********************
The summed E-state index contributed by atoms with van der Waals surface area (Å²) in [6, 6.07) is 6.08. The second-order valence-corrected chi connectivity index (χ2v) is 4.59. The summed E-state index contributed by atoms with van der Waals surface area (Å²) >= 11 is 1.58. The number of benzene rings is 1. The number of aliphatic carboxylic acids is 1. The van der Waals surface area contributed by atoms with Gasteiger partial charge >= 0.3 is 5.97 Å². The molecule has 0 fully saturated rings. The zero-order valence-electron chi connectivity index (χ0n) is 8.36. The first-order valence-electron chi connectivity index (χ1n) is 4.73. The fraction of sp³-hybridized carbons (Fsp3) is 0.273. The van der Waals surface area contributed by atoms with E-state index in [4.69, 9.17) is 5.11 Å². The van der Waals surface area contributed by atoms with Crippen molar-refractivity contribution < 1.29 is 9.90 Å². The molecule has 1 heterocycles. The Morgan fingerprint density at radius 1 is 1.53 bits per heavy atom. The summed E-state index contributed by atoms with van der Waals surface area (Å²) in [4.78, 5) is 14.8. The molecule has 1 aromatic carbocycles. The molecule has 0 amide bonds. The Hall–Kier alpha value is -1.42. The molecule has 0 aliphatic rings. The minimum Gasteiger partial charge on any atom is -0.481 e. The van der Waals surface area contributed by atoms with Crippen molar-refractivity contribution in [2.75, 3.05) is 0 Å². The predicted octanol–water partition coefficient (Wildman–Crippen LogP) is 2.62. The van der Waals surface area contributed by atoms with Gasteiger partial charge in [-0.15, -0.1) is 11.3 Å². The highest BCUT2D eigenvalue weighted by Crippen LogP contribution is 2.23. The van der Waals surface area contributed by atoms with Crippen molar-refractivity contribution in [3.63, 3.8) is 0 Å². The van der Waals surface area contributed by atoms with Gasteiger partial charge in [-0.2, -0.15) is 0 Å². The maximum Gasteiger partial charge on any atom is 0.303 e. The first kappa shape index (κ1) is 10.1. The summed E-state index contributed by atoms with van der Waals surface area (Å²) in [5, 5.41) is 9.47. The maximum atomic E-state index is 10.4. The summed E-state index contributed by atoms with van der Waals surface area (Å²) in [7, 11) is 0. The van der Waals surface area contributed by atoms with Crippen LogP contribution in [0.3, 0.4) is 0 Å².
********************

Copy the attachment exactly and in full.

The summed E-state index contributed by atoms with van der Waals surface area (Å²) in [6, 6.07) is 6.08. The second-order valence-corrected chi connectivity index (χ2v) is 4.59. The summed E-state index contributed by atoms with van der Waals surface area (Å²) >= 11 is 1.58. The number of benzene rings is 1. The number of aliphatic carboxylic acids is 1. The van der Waals surface area contributed by atoms with Gasteiger partial charge >= 0.3 is 5.97 Å². The molecule has 0 fully saturated rings. The zero-order valence-electron chi connectivity index (χ0n) is 8.36. The first-order valence-electron chi connectivity index (χ1n) is 4.73. The fraction of sp³-hybridized carbons (Fsp3) is 0.273. The van der Waals surface area contributed by atoms with E-state index in [4.69, 9.17) is 5.11 Å². The van der Waals surface area contributed by atoms with Crippen molar-refractivity contribution < 1.29 is 9.90 Å². The molecule has 1 heterocycles. The Morgan fingerprint density at radius 1 is 1.53 bits per heavy atom. The summed E-state index contributed by atoms with van der Waals surface area (Å²) in [4.78, 5) is 14.8. The molecule has 1 aromatic carbocycles. The molecule has 0 amide bonds. The Hall–Kier alpha value is -1.42. The molecule has 0 aliphatic rings. The minimum Gasteiger partial charge on any atom is -0.481 e. The van der Waals surface area contributed by atoms with Crippen molar-refractivity contribution in [2.75, 3.05) is 0 Å². The predicted octanol–water partition coefficient (Wildman–Crippen LogP) is 2.62. The van der Waals surface area contributed by atoms with Gasteiger partial charge in [-0.15, -0.1) is 11.3 Å². The highest BCUT2D eigenvalue weighted by Crippen LogP contribution is 2.23. The van der Waals surface area contributed by atoms with Crippen molar-refractivity contribution in [3.63, 3.8) is 0 Å². The van der Waals surface area contributed by atoms with Gasteiger partial charge in [-0.2, -0.15) is 0 Å². The maximum Gasteiger partial charge on any atom is 0.303 e. The first kappa shape index (κ1) is 10.1. The summed E-state index contributed by atoms with van der Waals surface area (Å²) in [5, 5.41) is 9.47. The maximum atomic E-state index is 10.4. The summed E-state index contributed by atoms with van der Waals surface area (Å²) in [7, 11) is 0. The van der Waals surface area contributed by atoms with Crippen LogP contribution in [0.3, 0.4) is 0 Å².